Los Angeles Guitar Quartet

Date 12 August 2007 at 8pm Venue Chan Centre for the Performing Arts

Reviewer John Jane

“The easiest instrument to play, the most difficult to play well.” This observation could have been enunciated about any string instrument, but, in fact, it was the guitar that the author had in mind. Demonstrating incredible virtuosity and precision, the Los Angeles Guitar Quartet LAGQ) makes the 7-string classical guitar look deceptively easy.

William Kanengiser, John Dearman, and Scott Tennant are founding LAGQ members; newcomer Matthew Greif, who replaced Andrew York, makes up the foursome. The group has no apparent leader, and all members take roughly equal responsibility in bringing original ideas and style to the group’s unique arrangements.

This “all-for-one” affinity was clearly evident in the quartet’s first offering, Gioachino Rossini’s Overture to Il barbiere di Siviglia. Dearman’s interesting transcription is noticeably quicker than the symphonic version. The four individual musicians do not play in unison, yet manage to sound as a single voice.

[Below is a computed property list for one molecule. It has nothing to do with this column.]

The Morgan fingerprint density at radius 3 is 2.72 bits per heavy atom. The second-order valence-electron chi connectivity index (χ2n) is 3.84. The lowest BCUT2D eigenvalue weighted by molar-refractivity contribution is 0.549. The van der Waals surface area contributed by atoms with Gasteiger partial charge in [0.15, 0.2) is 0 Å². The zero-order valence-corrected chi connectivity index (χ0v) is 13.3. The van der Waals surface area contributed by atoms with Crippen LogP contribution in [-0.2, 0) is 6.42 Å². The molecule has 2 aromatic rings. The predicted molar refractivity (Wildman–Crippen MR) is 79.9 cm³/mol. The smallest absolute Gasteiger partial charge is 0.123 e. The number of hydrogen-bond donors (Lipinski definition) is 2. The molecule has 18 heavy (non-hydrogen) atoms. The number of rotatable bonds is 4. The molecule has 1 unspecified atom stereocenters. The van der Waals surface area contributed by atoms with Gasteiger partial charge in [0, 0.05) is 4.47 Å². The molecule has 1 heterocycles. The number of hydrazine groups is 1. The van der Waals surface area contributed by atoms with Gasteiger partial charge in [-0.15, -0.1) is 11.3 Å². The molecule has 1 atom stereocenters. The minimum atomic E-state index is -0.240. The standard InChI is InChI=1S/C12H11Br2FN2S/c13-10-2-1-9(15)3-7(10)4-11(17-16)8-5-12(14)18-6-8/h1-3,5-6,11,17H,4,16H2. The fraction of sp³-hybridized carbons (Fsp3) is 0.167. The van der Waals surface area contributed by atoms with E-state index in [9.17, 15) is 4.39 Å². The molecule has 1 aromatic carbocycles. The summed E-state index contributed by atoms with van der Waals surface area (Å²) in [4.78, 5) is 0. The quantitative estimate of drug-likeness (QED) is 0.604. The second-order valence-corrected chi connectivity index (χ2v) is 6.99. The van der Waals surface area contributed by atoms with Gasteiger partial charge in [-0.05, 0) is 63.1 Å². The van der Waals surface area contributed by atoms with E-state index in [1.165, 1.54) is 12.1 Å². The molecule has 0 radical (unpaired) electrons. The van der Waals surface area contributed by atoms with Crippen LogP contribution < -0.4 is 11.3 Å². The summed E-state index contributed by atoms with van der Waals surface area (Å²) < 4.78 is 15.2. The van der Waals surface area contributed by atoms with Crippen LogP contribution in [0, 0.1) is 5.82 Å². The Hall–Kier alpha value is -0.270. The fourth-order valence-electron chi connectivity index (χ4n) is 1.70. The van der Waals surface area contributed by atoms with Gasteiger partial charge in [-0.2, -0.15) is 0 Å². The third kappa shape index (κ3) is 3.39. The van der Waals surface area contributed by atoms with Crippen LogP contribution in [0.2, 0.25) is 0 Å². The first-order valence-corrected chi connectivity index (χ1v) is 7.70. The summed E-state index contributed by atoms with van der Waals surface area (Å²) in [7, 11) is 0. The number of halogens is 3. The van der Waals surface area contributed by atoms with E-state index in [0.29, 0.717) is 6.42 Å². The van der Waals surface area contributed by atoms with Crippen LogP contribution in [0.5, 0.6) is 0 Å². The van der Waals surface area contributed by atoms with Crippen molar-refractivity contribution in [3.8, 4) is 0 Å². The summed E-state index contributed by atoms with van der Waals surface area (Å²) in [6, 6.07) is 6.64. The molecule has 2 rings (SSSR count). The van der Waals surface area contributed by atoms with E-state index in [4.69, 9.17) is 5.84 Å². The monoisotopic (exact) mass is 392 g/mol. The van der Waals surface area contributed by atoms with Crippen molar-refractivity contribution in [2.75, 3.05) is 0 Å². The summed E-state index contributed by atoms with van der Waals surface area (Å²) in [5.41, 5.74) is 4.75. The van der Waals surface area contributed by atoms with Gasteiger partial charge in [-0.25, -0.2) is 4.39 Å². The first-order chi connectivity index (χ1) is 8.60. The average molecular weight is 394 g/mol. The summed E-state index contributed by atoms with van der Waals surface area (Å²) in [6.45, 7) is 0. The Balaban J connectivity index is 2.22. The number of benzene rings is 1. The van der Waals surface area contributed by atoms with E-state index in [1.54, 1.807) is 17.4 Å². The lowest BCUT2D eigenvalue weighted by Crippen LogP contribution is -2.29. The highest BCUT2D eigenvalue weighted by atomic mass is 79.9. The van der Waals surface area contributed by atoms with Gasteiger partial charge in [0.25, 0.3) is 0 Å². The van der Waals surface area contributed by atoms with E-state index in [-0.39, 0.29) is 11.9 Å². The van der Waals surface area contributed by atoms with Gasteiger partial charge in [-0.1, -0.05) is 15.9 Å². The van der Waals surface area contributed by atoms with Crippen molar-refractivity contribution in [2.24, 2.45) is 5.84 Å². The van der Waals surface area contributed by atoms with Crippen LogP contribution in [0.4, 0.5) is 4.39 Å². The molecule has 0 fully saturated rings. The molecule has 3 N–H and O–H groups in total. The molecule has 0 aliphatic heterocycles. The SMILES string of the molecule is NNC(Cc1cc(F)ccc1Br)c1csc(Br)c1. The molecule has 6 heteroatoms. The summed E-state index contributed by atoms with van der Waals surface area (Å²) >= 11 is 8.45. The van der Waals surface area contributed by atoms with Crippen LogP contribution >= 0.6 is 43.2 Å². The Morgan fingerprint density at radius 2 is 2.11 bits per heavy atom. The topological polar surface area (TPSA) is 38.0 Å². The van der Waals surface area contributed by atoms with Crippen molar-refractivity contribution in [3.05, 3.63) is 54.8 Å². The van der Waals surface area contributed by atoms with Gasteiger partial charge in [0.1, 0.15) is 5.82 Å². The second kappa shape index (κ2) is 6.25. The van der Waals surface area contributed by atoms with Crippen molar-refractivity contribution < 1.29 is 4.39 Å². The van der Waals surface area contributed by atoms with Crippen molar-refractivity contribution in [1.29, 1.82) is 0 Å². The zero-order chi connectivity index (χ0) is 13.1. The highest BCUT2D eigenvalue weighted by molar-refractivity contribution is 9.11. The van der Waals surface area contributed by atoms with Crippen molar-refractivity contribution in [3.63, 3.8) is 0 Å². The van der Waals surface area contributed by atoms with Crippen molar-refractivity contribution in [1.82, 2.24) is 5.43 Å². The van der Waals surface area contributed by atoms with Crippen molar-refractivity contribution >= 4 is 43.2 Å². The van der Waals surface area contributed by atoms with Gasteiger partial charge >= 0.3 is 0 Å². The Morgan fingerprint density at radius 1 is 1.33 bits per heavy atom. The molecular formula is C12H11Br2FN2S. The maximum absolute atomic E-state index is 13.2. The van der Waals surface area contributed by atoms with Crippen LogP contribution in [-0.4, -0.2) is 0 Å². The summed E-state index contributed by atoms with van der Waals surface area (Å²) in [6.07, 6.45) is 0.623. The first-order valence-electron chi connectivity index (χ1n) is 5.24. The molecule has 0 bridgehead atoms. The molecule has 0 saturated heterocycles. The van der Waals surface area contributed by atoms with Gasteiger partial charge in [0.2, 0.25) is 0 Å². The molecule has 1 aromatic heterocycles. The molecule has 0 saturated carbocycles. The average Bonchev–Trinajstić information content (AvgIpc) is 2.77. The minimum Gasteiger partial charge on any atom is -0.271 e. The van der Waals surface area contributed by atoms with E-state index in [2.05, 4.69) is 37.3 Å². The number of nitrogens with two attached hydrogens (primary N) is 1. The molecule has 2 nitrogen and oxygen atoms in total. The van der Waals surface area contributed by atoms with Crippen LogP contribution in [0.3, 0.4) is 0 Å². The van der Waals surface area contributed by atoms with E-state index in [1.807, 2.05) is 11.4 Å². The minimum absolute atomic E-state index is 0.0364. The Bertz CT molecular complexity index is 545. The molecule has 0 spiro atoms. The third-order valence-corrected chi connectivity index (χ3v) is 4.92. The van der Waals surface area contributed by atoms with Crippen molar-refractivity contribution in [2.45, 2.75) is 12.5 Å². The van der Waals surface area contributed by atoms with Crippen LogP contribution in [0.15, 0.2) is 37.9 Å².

Johann Sebastian Bach’s Brandenburg Concerto No. 6 is hardly renowned as an ensemble piece, but the musicians exhibit a melancholy, and determined energy with the work’s stately Allegro.

LAGQ brought us to the end of the first half with Manuel de Falla's entire ballet suite, El amor brujo. William Kanengiser described the plot about a gypsy possessed by the ghost of her former lover. Each of the thirteen scenes evokes a distinct mood that articulates into the heroine’s passionate encounter. Kanengiser’s scintillating arrangement captures the intensity of the instantly recognizable Danza del terror.

Opening the second set was a tribute selection to the Brazilian masters entitled Imagens do Brasil (Images of Brazil). The first of which was Baden Powell’s “Samba Novo” -- originally recorded by the composer, it was presented in an exuberant arrangement by Maogani's Marcus Tardelli. One of the most easily recognized tunes in this selection was the exquisite "O Morro Nao Tem Vez" arranged by Marcos Alves, another member of the classical guitar ensemble, Maogani.

At the conclusion of the regular programme that concluded with a spellbinding transcription of Franz Liszt’s Hungarian Rhapsody No.2, the audience responded with a well deserved standing ovation, pressing the quartet for an encore. They obliged with one of their own favourites, a folkloric lament, composed by Sir Peter Maxwell Davies, “Farewell to Stromness.”

© 2007 John Jane